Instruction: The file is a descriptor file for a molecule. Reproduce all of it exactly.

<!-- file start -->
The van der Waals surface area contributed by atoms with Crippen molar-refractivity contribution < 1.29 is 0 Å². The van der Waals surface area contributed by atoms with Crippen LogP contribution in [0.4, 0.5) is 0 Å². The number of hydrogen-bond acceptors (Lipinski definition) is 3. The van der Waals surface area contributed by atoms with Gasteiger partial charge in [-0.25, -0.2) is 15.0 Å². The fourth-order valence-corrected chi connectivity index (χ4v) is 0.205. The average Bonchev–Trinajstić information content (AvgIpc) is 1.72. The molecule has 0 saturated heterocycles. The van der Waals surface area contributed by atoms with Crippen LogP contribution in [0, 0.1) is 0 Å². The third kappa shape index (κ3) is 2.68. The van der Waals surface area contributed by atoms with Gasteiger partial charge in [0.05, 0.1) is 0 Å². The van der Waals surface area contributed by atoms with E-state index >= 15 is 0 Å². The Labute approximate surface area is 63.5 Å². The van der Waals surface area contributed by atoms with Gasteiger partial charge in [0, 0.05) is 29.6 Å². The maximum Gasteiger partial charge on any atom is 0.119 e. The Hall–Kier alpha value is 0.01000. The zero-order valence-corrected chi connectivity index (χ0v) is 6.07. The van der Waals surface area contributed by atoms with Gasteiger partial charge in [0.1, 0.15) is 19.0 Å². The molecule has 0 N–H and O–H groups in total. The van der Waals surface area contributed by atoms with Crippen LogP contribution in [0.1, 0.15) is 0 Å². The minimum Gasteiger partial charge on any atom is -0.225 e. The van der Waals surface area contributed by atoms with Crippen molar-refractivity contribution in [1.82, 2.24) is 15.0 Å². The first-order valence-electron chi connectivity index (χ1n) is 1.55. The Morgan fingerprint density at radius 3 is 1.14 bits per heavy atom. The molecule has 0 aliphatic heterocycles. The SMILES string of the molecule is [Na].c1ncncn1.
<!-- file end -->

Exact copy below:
The van der Waals surface area contributed by atoms with Crippen molar-refractivity contribution < 1.29 is 0 Å². The van der Waals surface area contributed by atoms with Crippen LogP contribution in [0.4, 0.5) is 0 Å². The number of hydrogen-bond acceptors (Lipinski definition) is 3. The van der Waals surface area contributed by atoms with Gasteiger partial charge in [-0.25, -0.2) is 15.0 Å². The fourth-order valence-corrected chi connectivity index (χ4v) is 0.205. The average Bonchev–Trinajstić information content (AvgIpc) is 1.72. The molecule has 0 saturated heterocycles. The van der Waals surface area contributed by atoms with Crippen LogP contribution in [0, 0.1) is 0 Å². The third kappa shape index (κ3) is 2.68. The van der Waals surface area contributed by atoms with Gasteiger partial charge in [0.05, 0.1) is 0 Å². The van der Waals surface area contributed by atoms with E-state index >= 15 is 0 Å². The Labute approximate surface area is 63.5 Å². The van der Waals surface area contributed by atoms with Gasteiger partial charge in [0, 0.05) is 29.6 Å². The maximum Gasteiger partial charge on any atom is 0.119 e. The Hall–Kier alpha value is 0.01000. The zero-order valence-corrected chi connectivity index (χ0v) is 6.07. The van der Waals surface area contributed by atoms with Gasteiger partial charge in [0.1, 0.15) is 19.0 Å². The molecule has 0 N–H and O–H groups in total. The van der Waals surface area contributed by atoms with Crippen LogP contribution in [0.1, 0.15) is 0 Å². The minimum Gasteiger partial charge on any atom is -0.225 e. The van der Waals surface area contributed by atoms with Crippen molar-refractivity contribution in [1.82, 2.24) is 15.0 Å². The first-order valence-electron chi connectivity index (χ1n) is 1.55. The Morgan fingerprint density at radius 3 is 1.14 bits per heavy atom. The molecule has 0 aliphatic heterocycles. The SMILES string of the molecule is [Na].c1ncncn1.